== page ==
A "badly scarred" Al Ahly are aiming to do Egypt proud at the Club World Cup, at the end of a year that saw more than 70 fans killed in one of football's deadliest stadium riots, their captain says. The African champions will make an emotional return to the international stage Sunday when they play Sanfrecce Hiroshima for a place in the semi-finals of the showpiece event in Japan, 10 months after the Port Said Stadium tragedy.
Hossam Ghaly and his teammates will wear black armbands in memory of the supporters who lost their lives after coming under attack during a pitch invasion by fans of Al Masry at the final whistle of their match on February 1. "The Port Said disaster has been very difficult for us to come to terms with," Ghaly, 30, said. "Seventy-two of the club's supporters lost their lives and we've all been badly scarred by that." Al Masry fans stormed the pitch after their team beat the visitors from Cairo 3-1 -- throwing rocks, bottles and fireworks at Al Ahly supporters -- and forcing them to flee in panic, some to the changing rooms where they later died.
The stadium deaths sparked days of violent protests in Cairo, in which another 16 people were killed. The violence was one of the deadliest incidents in football history, with witnesses alleging that security forces did little to prevent the rioting. "To go to a football match and lose your life doesn't bear thinking about," Ghaly said. "I went through a real nightmare. We experienced that event in the flesh and we saw several supporters die in the dressing room," he added in comments provided by FIFA. "We met all the (victims') families. After the disaster a group of players visited them on behalf of the team, and on Mother's Day we organised a reception for the mothers of the victims. "We tried to lift their spirits a little, but we could sense the terrible pain they were feeling."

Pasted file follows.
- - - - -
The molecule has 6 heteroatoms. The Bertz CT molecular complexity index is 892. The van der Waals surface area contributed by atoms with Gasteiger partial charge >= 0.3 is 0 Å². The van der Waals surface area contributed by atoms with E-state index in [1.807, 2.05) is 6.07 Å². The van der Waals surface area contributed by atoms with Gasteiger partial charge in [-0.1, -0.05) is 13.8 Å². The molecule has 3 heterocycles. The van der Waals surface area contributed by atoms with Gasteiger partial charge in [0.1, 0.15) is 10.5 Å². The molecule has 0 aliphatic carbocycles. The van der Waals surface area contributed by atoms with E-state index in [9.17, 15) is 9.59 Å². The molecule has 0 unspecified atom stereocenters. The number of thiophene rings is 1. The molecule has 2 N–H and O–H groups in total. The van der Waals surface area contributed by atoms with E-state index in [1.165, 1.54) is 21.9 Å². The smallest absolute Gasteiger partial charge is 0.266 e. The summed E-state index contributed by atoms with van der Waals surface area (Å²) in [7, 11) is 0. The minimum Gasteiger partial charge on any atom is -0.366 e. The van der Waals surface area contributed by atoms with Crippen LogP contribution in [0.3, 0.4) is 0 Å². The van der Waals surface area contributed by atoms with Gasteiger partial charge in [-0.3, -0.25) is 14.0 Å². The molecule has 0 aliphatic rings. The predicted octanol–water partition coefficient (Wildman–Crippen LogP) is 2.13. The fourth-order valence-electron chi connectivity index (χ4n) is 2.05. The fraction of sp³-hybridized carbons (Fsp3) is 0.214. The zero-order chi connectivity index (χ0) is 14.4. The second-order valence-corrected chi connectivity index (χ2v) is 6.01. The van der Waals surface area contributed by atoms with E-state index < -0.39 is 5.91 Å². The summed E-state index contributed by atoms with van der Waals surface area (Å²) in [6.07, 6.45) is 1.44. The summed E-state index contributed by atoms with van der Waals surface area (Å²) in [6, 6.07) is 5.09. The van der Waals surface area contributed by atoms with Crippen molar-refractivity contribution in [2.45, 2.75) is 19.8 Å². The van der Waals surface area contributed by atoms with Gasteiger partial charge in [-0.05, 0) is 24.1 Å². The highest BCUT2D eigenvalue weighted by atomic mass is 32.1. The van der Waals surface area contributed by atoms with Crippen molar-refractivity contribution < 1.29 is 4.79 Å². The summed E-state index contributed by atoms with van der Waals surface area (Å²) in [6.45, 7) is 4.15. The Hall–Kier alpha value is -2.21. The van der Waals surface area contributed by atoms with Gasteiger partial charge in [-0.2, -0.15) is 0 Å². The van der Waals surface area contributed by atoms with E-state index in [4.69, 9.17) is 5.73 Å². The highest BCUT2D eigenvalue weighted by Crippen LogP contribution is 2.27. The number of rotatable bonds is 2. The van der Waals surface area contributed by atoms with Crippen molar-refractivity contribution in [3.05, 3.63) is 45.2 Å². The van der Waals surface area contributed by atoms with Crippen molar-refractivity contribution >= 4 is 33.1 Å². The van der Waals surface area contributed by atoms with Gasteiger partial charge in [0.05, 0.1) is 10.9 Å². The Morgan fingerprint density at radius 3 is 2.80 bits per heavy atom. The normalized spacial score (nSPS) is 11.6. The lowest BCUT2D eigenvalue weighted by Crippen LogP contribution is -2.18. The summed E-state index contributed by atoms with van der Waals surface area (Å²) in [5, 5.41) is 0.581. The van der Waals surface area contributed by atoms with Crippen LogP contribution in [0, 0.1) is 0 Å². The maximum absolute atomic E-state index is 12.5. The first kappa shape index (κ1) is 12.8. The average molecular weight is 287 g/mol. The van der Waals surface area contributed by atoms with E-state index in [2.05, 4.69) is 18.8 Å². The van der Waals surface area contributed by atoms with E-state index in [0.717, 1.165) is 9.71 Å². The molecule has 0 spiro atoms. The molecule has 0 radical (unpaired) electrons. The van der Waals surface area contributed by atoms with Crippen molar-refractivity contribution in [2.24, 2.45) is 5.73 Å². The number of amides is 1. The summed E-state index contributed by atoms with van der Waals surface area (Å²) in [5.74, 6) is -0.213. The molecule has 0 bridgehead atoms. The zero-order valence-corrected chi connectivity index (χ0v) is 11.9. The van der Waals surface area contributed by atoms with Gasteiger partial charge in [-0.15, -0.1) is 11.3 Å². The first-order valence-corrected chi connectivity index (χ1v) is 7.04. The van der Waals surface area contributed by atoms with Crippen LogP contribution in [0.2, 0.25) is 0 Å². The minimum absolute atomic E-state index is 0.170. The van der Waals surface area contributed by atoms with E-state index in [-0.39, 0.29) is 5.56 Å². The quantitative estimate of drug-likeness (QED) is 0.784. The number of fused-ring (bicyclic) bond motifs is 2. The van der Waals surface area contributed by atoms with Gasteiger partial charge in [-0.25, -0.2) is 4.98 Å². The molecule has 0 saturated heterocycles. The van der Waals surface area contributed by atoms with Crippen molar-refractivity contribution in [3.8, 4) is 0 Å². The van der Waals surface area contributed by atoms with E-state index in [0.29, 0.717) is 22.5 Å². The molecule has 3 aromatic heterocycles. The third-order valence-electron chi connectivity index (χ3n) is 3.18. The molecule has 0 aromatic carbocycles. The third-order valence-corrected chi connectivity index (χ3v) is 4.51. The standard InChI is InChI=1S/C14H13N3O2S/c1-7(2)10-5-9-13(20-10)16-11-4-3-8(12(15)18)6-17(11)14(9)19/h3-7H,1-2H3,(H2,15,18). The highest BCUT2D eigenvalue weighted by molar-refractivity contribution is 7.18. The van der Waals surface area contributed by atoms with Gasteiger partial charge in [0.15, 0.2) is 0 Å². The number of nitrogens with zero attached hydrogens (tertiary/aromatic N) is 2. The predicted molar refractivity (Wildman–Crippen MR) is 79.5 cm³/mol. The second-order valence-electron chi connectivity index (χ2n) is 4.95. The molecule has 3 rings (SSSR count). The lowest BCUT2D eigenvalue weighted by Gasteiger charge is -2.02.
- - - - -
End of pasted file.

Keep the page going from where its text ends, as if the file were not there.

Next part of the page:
Al Ahly have not played a league match in 10 months after the Egyptian Football Association suspended the season in the wake of the tragedy. The association has said the league will resume in mid-December but fans of Al Ahly have stormed the association's headquarters several times in recent months to protest any resumption of matches. Several Al Ahly players, traumatised by what they witnessed, considered retiring but the team pulled together and after taking two months to recover decided they would try to win the CAF Champions League in honour of those who died. Despite having to play all of their home legs behind closed doors the Egyptian giants won a record seventh title, defeating Tunisia's Esperance 3-2 on aggregate, and securing entry to the Club World Cup for a fourth time. They last competed at the intercontinental tournament -- this year featuring European champions Chelsea and Copa Libertadores winners Corinthians in 2008. A victory on Sunday would set up a glamour tie with the South American champions. "This year has been very hard for the club, and for Egyptian football as a whole because of the political situation," Ghaly said. "We won the Champions League in spite of everything and we want to make the most of being in Japan and the atmosphere surrounding the competition. "We'll be going out to win every game and I hope we can do Africa and Egypt proud."